• methods: numerical;
  • galaxies: clusters: general;
  • galaxies: interactions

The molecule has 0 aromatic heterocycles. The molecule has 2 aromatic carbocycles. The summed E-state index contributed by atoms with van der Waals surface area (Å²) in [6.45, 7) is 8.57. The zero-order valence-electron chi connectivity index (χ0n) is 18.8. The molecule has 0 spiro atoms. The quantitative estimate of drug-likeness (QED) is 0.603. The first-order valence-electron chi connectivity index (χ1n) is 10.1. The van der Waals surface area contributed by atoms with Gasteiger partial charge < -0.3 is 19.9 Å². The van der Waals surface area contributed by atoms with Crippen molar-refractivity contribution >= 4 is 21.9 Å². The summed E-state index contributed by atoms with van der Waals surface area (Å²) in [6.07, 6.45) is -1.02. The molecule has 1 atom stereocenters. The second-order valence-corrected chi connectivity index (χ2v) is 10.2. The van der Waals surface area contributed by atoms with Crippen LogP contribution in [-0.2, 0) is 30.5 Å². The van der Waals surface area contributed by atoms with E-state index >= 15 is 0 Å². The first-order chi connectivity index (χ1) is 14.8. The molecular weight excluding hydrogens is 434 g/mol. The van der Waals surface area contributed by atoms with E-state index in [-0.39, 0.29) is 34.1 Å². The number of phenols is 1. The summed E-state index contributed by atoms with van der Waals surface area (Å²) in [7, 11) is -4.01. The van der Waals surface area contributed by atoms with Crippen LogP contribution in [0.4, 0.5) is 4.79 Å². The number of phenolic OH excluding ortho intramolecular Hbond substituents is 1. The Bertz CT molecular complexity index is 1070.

In a hierarchical universe, mergers may be an important mechanism not only in increasing the mass of galaxies but also in driving the colour and morphological evolution of galaxies. We use a large sample of ∼1000 simulated galaxies of stellar mass greater than 109.6 M (for ∼4800 observations at multiple redshifts) from a high-resolution (0.46 h−1 kpc) cosmological simulation to determine under what circumstances being a member of a pair influences galaxy properties at z ≤ 0.2. We identify gravitationally bound pairs, and find a relative fraction of blue–blue (wet), red–red (dry) and blue–red (mixed) pairs that agrees with observations. All pairs tend to avoid the extreme environments of clusters and void centres. While pairs in groups can include galaxies that are both blue, both red, or one of each colour, in the field it is extraordinarily rare for pair galaxies to both be red. We find that physically bound pairs closer than 250 h−1 kpc tend to have higher specific star formation rates (sSFRs) than the galaxy population as a whole. However, the sSFR of a bound galaxy relative to galaxies in a comparable local density environment (determined by the distance to the fifth nearest neighbour, ρ5) differs depending on the local density. In regions of high ρ5 the bound population has a higher fraction of star-forming (bluer) galaxies, whereas there is very little difference between bound and unbound galaxies in low ρ5 regions. This effect on the star-forming fraction may be driven by the higher fraction of bound H i-rich galaxies compared to unbound galaxies, particularly at high local densities. It appears that being in a pair has an incremental, but not overwhelming, effect on the star formation rate of the paired galaxies, compared to the more pronounced trend where galaxies overall have low sSFR (red) in clusters and higher sSFR (blue) at the centre of voids. This trend depends most strongly on local galaxy density (ρ5). We find no strong evidence that pair interactions are the driver of the colour–density relation for galaxies.